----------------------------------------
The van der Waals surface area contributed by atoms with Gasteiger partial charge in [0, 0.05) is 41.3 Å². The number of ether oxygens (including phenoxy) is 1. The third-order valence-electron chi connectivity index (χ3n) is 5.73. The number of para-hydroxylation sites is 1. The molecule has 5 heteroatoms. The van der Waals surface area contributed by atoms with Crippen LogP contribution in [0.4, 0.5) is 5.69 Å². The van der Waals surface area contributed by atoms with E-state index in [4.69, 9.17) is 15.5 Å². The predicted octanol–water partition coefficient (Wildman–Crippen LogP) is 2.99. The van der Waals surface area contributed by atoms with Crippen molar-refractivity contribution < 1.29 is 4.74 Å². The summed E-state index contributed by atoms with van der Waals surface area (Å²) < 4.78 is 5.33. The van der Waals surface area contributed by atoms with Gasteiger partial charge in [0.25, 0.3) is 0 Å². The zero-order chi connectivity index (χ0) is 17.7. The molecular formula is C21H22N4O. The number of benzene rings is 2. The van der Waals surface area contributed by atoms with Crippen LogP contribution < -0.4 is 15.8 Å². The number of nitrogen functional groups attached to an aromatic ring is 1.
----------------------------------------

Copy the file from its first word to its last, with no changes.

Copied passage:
The van der Waals surface area contributed by atoms with Gasteiger partial charge in [0, 0.05) is 41.3 Å². The number of ether oxygens (including phenoxy) is 1. The third-order valence-electron chi connectivity index (χ3n) is 5.73. The number of para-hydroxylation sites is 1. The molecule has 5 heteroatoms. The van der Waals surface area contributed by atoms with Crippen LogP contribution in [0.4, 0.5) is 5.69 Å². The van der Waals surface area contributed by atoms with E-state index in [4.69, 9.17) is 15.5 Å². The predicted octanol–water partition coefficient (Wildman–Crippen LogP) is 2.99. The van der Waals surface area contributed by atoms with Crippen molar-refractivity contribution < 1.29 is 4.74 Å². The summed E-state index contributed by atoms with van der Waals surface area (Å²) < 4.78 is 5.33. The van der Waals surface area contributed by atoms with Gasteiger partial charge in [0.25, 0.3) is 0 Å². The zero-order chi connectivity index (χ0) is 17.7. The molecular formula is C21H22N4O. The number of benzene rings is 2. The van der Waals surface area contributed by atoms with Crippen LogP contribution < -0.4 is 15.8 Å². The number of nitrogen functional groups attached to an aromatic ring is 1.